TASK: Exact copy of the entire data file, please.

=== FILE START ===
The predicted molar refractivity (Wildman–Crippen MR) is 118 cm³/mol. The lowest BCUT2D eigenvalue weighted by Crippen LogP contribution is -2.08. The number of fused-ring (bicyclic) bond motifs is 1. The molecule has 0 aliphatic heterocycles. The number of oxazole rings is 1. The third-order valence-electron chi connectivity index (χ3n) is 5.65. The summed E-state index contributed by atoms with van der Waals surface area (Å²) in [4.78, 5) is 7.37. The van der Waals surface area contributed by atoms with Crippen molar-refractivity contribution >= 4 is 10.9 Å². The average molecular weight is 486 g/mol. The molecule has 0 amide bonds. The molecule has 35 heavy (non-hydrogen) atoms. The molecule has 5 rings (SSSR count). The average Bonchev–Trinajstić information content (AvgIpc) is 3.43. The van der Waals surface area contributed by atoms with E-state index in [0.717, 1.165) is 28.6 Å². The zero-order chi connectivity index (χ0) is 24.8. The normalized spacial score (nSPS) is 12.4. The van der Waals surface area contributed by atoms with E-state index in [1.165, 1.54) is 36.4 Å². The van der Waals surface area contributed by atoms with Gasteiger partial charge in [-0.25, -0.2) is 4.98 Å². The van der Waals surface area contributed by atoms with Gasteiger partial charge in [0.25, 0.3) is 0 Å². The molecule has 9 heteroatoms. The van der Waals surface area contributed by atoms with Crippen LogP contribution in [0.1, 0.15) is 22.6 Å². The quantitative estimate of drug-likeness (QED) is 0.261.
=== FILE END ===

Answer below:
The predicted molar refractivity (Wildman–Crippen MR) is 118 cm³/mol. The lowest BCUT2D eigenvalue weighted by Crippen LogP contribution is -2.08. The number of fused-ring (bicyclic) bond motifs is 1. The molecule has 0 aliphatic heterocycles. The number of oxazole rings is 1. The third-order valence-electron chi connectivity index (χ3n) is 5.65. The summed E-state index contributed by atoms with van der Waals surface area (Å²) in [4.78, 5) is 7.37. The van der Waals surface area contributed by atoms with Crippen molar-refractivity contribution >= 4 is 10.9 Å². The average molecular weight is 486 g/mol. The molecule has 0 amide bonds. The molecule has 35 heavy (non-hydrogen) atoms. The molecule has 5 rings (SSSR count). The average Bonchev–Trinajstić information content (AvgIpc) is 3.43. The van der Waals surface area contributed by atoms with E-state index in [0.717, 1.165) is 28.6 Å². The zero-order chi connectivity index (χ0) is 24.8. The normalized spacial score (nSPS) is 12.4. The van der Waals surface area contributed by atoms with E-state index in [1.165, 1.54) is 36.4 Å². The van der Waals surface area contributed by atoms with Gasteiger partial charge in [-0.25, -0.2) is 4.98 Å². The van der Waals surface area contributed by atoms with Gasteiger partial charge in [0.25, 0.3) is 0 Å². The molecule has 9 heteroatoms. The van der Waals surface area contributed by atoms with Crippen LogP contribution in [0.1, 0.15) is 22.6 Å². The quantitative estimate of drug-likeness (QED) is 0.261.